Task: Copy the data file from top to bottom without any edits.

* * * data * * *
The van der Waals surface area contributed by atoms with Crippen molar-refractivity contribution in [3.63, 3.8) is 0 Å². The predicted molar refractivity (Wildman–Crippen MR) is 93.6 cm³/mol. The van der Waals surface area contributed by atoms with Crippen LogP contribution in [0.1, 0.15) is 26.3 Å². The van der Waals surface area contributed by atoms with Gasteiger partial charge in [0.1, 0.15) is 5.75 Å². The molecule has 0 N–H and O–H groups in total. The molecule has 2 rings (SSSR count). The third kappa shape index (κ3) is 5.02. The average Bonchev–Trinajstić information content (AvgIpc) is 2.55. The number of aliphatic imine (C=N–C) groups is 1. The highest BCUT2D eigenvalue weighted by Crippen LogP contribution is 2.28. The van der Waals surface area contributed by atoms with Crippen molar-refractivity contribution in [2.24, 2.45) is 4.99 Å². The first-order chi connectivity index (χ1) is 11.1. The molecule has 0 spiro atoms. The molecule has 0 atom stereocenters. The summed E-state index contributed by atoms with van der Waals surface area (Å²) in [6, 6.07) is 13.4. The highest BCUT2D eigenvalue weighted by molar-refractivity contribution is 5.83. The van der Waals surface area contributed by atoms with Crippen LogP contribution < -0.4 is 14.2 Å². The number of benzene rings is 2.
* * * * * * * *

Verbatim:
The van der Waals surface area contributed by atoms with Crippen molar-refractivity contribution in [3.63, 3.8) is 0 Å². The predicted molar refractivity (Wildman–Crippen MR) is 93.6 cm³/mol. The van der Waals surface area contributed by atoms with Crippen LogP contribution in [0.1, 0.15) is 26.3 Å². The van der Waals surface area contributed by atoms with Gasteiger partial charge in [0.1, 0.15) is 5.75 Å². The molecule has 0 N–H and O–H groups in total. The molecule has 2 rings (SSSR count). The third kappa shape index (κ3) is 5.02. The average Bonchev–Trinajstić information content (AvgIpc) is 2.55. The number of aliphatic imine (C=N–C) groups is 1. The highest BCUT2D eigenvalue weighted by Crippen LogP contribution is 2.28. The van der Waals surface area contributed by atoms with Crippen molar-refractivity contribution in [2.24, 2.45) is 4.99 Å². The first-order chi connectivity index (χ1) is 11.1. The molecule has 0 spiro atoms. The molecule has 0 atom stereocenters. The summed E-state index contributed by atoms with van der Waals surface area (Å²) in [6, 6.07) is 13.4. The highest BCUT2D eigenvalue weighted by molar-refractivity contribution is 5.83. The van der Waals surface area contributed by atoms with Crippen LogP contribution < -0.4 is 14.2 Å². The number of benzene rings is 2.